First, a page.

‘Ask for a seat at the table’ | Simon Brault, CEO Canada Arts Council

Ahead of his participation at the World Summit for Art and Culture, taking place in Valletta next week, the Director and CEO for the Canada Arts Council Simon Brault speaks to Teodor Reljic about why creative practitioners should not feel hesitant about approaching the ‘big issues’, and take their rightful place as movers and shakers in society

teodor_reljic
Teodor Reljic
20 October 2016, 9:28am
Simon Brault - Photo by Tony Fouhse
Simon Brault - Photo by Tony Fouhse
You have been Director and CEO for the Canada Arts Council since 2014. Which aspects of your previous experience in the field of arts and culture did you find to be most useful to you in this new post, and why?

I’ve worked in the cultural sector for over 30 years, mostly in Montréal. It’s a primarily francophone city, with a diverse population made up of immigrants from many countries worldwide. The arts and culture have a vital presence in Montréal – you can feel it on the streets… it’s a part of the everyday lives of all citizens. That experience has definitely shaped my expectations for public engagement in the arts. My two decades as CEO of the National Theatre School of Canada informed my thinking on the reality of cultural institutions in the 21st century. It also put me in daily contact with students, giving me a deep understanding of the challenges faced by young and emerging artists – which explains my commitment to open up our funding to better support them. 

My volunteer involvement with several grassroots organisations and initiatives convinced me of the huge impact possible when leaders work together across sectors for a common goal. Working with Culture Montréal (founding member and Chair from 2002 to 2014), the Musagetes Foundation and other non-profit organisations allowed me to collaborate with politicians, business people, artists and everyday citizens, and to crystallise my ideas about the links between participation in the arts and citizen engagement, community building and improving the quality of life of a city.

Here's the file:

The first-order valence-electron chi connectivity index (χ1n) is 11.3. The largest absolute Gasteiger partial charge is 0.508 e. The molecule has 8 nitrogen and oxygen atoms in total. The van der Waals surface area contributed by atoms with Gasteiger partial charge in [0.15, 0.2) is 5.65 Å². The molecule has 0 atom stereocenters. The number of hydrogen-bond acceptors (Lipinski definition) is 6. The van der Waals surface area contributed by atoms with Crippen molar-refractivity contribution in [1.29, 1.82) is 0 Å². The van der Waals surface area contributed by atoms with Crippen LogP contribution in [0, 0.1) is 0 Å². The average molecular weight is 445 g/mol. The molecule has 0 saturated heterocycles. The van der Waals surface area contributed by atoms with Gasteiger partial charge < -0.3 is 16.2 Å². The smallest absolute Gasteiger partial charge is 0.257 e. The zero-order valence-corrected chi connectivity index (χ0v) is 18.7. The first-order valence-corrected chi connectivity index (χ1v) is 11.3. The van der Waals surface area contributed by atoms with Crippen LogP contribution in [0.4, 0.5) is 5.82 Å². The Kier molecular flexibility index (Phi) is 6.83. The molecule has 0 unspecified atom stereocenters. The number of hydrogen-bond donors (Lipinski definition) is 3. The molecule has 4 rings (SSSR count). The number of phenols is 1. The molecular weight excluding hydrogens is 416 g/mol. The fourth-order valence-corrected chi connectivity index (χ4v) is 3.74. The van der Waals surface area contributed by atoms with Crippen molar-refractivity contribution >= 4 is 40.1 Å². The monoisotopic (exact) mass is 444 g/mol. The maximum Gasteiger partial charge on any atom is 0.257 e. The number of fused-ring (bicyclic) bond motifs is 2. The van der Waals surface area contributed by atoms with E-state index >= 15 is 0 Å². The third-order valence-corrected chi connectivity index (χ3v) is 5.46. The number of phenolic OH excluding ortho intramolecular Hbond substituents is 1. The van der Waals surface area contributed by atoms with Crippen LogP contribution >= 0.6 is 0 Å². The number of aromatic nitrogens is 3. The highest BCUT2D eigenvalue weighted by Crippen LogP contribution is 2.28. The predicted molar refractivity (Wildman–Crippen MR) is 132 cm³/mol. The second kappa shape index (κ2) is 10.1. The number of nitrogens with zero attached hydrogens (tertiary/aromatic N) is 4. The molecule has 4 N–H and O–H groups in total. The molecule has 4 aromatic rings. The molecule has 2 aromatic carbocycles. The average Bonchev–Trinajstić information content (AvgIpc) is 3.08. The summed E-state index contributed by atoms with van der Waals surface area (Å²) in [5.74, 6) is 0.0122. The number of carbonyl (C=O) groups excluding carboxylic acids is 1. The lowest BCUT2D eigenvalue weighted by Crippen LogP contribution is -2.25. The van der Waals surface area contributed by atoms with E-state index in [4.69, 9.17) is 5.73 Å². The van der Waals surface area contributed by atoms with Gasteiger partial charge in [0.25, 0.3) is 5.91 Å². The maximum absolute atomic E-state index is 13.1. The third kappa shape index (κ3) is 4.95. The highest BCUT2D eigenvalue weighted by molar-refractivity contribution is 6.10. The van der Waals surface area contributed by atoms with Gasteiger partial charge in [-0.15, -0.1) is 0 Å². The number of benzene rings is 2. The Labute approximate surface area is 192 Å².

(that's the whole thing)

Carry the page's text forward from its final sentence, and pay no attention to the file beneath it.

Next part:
Through conferences on Agenda 21 (a movement to make the arts and culture a pillar in the UN’s sustainability goals), I discovered the potential of international movements and most recently, in Bilbao, I had the opportunity to meet other leaders with shared convictions working to bring the arts to the global issue of sustainability. 

Finally, the 10 years that I served as Vice Chair on the Board of the Canada Council prepared me well for my current role as CEO. The experience showed me clearly that the organisation needed to transform to scale up the impact of the arts, for Canadians and for society. I was able to quickly get to work and initiate our transformation, fully aware of all the challenges and opportunities it would entail.  

Your book, No Culture, No Future, makes a strong case for the importance of the arts in communities and everyday life. With this in mind, what advice would you give for cultural stakeholders of all kinds – be they government bodies, corporate patrons or even the artists themselves – and how would you wish for them to prioritise the public dimension of the art works and cultural initiatives in question?

I would advise leaders in the arts sector to reach beyond their usual partners and audiences. We can’t be afraid to ask for a seat at tables where the big issues of the day are being discussed. We have to show our fellow leaders in science, economics, education, and health sectors that the arts can contribute in a meaningful way to social cohesion, healing, sustainability and economic development. 

This is the philosophy behind some of the Canada Council’s recent initiatives. For example, we recently launched an initiative to welcome and engage Syrian refugees in the arts in Canada. Through this, these new Canadians have access to books, performances and exhibitions free of charge. 

In terms of priorities, the public impact needs to be at the heart of everything we do – arts funders, arts organisations and artists. In many cases, we’ve made it part of the funding criteria for our clients. 

Obviously as the CEO of a public funder, public engagement is something I take extremely seriously. But I also believe in it strongly as a citizen of the world – as someone who wants to build a better future for my grandchildren, and their children, and so on. I can’t imagine a bright future without an arts-engaged society. How can we begin to plan and give voice to the kind of society we want without drawing on the expressions and innovation of our artists? Their creativity is after all, our most renewable resource!

If I can give one last example that I’m especially proud of: our new approach to supporting Indigenous arts. Globally, there is a movement to recognise Indigenous self-determination – and in Canada it has come to the forefront of public discussion. In response to this, the Canada Council is now addressing our support of Indigenous arts as an issue of nationhood. The main way we’ll do this is through an Indigenous arts program, called Creating, Knowing and Sharing, which is informed by the notion of self-determination and self-governance. This means it will be guided by Indigenous artists’ values and worldviews, administered by staff of Indigenous heritage.

It’s not our role to lead cultural self-determination. But we have an obligation and a responsibility to support Indigenous artists and communities to lead it, on their own terms. This approach is also a perfect example of shared leadership – something that I’ll be discussing more at a panel on Cultural Leadership at the World Summit.  

teodor_reljic
Teodor Reljic is MaltaToday's culture editor and film critic. He joined t...